I believe that the major factor in Your Name’s resonance with international audiences has quite a bit to do with its simplicity and relatability. While the film does have plenty of fantasy elements to be sure, at its core, the narrative is one of two people who share a unique and special connection.

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The bonds between people has always been at the heart of many of Shinkai’s stories, and Your Name, with its body switching and communication via notes and digital diaries, is this thematic element taken about as far as it can go.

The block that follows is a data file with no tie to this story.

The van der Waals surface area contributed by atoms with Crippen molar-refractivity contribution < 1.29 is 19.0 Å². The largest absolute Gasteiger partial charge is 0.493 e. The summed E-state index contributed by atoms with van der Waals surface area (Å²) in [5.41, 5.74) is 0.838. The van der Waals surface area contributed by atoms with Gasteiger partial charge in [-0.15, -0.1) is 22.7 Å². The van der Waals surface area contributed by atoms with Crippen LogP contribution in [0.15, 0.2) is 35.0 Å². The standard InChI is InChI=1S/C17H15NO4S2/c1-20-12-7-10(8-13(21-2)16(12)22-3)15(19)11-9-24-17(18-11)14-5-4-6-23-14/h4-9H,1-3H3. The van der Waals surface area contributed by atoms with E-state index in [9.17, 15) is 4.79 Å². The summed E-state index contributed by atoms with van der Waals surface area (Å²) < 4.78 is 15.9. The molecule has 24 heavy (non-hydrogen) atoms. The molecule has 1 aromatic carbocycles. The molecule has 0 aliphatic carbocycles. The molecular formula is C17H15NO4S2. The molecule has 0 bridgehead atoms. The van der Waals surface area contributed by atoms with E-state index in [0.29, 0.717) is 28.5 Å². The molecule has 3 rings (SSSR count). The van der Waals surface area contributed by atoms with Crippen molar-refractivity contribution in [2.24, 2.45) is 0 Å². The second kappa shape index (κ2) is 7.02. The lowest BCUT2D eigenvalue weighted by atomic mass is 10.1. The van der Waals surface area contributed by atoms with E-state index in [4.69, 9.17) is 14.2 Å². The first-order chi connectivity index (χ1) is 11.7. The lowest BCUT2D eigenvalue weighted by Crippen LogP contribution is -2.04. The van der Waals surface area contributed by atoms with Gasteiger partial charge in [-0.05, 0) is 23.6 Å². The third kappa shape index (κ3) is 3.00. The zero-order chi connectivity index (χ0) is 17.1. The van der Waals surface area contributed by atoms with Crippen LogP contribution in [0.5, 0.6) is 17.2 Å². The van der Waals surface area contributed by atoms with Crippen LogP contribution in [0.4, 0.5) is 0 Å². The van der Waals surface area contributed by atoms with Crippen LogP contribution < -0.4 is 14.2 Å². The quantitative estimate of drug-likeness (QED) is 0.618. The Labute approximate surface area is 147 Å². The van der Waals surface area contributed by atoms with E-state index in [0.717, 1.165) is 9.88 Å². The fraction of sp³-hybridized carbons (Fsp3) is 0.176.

It also helps that Taki and Mitsuha, the film’s two leads, are incredibly likeable and endearing. They come from two infinitely different worlds, and seeing how they adapt and grow in their new environments surely captured the hearts of many viewers.

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Animation doesn’t only exist to be enjoyed by children, and films like Your Name do a fantastic job of proving this. The film’s storytelling is very mature, and many people that wouldn’t otherwise spare a glance at the film have been willing to give it a try.

I’ve had conversations with people in my personal life about Your Name, and the results often surprised me. One such conversation was between myself and a good friend from work, and he informed me that his mother, who has no idea what anime really is, asked him to pick up a copy of the film from work after hearing great things about it from her friends.